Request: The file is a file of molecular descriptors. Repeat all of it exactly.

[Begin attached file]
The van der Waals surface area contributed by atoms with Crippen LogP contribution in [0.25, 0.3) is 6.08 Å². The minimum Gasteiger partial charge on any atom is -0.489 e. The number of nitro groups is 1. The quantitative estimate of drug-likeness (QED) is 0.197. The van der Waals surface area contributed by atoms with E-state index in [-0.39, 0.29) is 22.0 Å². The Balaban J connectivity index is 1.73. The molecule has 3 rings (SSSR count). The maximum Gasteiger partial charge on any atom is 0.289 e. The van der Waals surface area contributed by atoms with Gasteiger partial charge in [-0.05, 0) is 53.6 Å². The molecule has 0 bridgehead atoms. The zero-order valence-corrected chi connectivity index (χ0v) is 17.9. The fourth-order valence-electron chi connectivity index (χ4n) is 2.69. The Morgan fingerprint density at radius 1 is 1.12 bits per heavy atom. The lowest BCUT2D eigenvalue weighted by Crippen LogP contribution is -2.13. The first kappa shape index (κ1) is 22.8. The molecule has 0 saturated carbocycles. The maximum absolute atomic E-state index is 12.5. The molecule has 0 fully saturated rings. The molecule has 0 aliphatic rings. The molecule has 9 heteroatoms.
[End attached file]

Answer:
The van der Waals surface area contributed by atoms with Crippen LogP contribution in [0.25, 0.3) is 6.08 Å². The minimum Gasteiger partial charge on any atom is -0.489 e. The number of nitro groups is 1. The quantitative estimate of drug-likeness (QED) is 0.197. The van der Waals surface area contributed by atoms with E-state index in [-0.39, 0.29) is 22.0 Å². The Balaban J connectivity index is 1.73. The molecule has 3 rings (SSSR count). The maximum Gasteiger partial charge on any atom is 0.289 e. The van der Waals surface area contributed by atoms with Gasteiger partial charge in [-0.05, 0) is 53.6 Å². The molecule has 0 bridgehead atoms. The zero-order valence-corrected chi connectivity index (χ0v) is 17.9. The fourth-order valence-electron chi connectivity index (χ4n) is 2.69. The Morgan fingerprint density at radius 1 is 1.12 bits per heavy atom. The lowest BCUT2D eigenvalue weighted by Crippen LogP contribution is -2.13. The first kappa shape index (κ1) is 22.8. The molecule has 0 saturated carbocycles. The maximum absolute atomic E-state index is 12.5. The molecule has 0 fully saturated rings. The molecule has 0 aliphatic rings. The molecule has 9 heteroatoms.